typealias shorthand = (String, String) -> (Str)

Table of Content

But why shorthand?

Me: Largely because closures don’t think for themselves, they do as they’re told.
Closures: That is not true!
Me: Yes it is!
Closures: Okay.

Closures are amazing. I love them. They are an essential ingredient that helps make Swift great! Here are some secrets about them I had a hard time finding myself.

Given this code:

let screwyAlphabet = "qiwcghxkberdsljpvumyaoznft"

// closure 1
var sortedAlphabet = screwyAlphabet.sorted { (a, b) -> Bool in
    return a < b

// closure 2
sortedAlphabet = screwyAlphabet.sorted(by: { (a, b) -> Bool in
    a < b

// closure 3
sortedAlphabet = screwyAlphabet.sorted { $0 < $1 }

Without much experience with closures, you might quickly see that both closure 1 and closure 2 would appear to get the same result, but closure 3 looks a bit odd. To help speed things up, I’ll tell you now that they all three have the exact same result.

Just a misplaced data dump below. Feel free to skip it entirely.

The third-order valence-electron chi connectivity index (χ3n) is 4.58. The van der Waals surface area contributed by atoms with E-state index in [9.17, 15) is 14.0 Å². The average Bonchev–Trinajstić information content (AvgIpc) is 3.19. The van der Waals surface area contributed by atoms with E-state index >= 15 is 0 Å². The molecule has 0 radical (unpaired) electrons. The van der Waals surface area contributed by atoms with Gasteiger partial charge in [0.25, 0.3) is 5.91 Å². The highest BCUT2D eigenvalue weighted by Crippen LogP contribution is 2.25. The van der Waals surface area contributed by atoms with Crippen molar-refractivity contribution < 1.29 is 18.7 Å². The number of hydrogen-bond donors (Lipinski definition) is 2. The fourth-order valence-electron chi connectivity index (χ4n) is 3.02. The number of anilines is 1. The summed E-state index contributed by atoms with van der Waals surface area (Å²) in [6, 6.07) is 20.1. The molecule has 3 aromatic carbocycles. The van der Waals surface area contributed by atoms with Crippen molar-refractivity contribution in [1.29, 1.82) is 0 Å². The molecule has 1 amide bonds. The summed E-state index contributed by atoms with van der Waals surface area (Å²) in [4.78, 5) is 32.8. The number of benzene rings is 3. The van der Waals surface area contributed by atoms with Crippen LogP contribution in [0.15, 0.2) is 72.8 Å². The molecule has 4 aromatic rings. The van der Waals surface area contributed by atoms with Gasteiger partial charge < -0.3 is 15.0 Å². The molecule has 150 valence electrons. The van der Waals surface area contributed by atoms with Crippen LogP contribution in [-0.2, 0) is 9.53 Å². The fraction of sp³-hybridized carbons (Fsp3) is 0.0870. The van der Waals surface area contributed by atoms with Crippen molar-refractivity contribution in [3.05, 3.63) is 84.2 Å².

closure 1 probably feels the safest and most familiar to you. That’s okay and it’s a valid way of writing them, but Swift’s compiler is smart. It knows that this closure needs a return value (Bool), as that’s a very common feature of them. Because this is apparent to the compiler, you may omit the return portion of the return statement and just skip right to the good part, resulting in closure 2.

However, closure 3 is a bit crazy! This is Swift’s closure shorthand syntax. It knows what the return type is and autopopulates the $n 0 indexed variables with the according value passed in from the closure’s call. So, in this case, $0 is the equivalent of our earlier a variable and $1 is the equivalent of b. We then compare the two and return a Bool. And once you understand this, it makes the code clean and easy to read.

While this is NOT valid code, you can think of it being written like this:

sortedAlphabet = screwyAlphabet.sorted(by: { ($0, $1) -> Bool in
    $0 < $1

… Just don’t actually do that and go right to the short hand version (closure 3).

But why shorthand?

You serious? I just… I just told you that a moment ago.

But if you really want to, you can get a copy of the code at the repo as usual.

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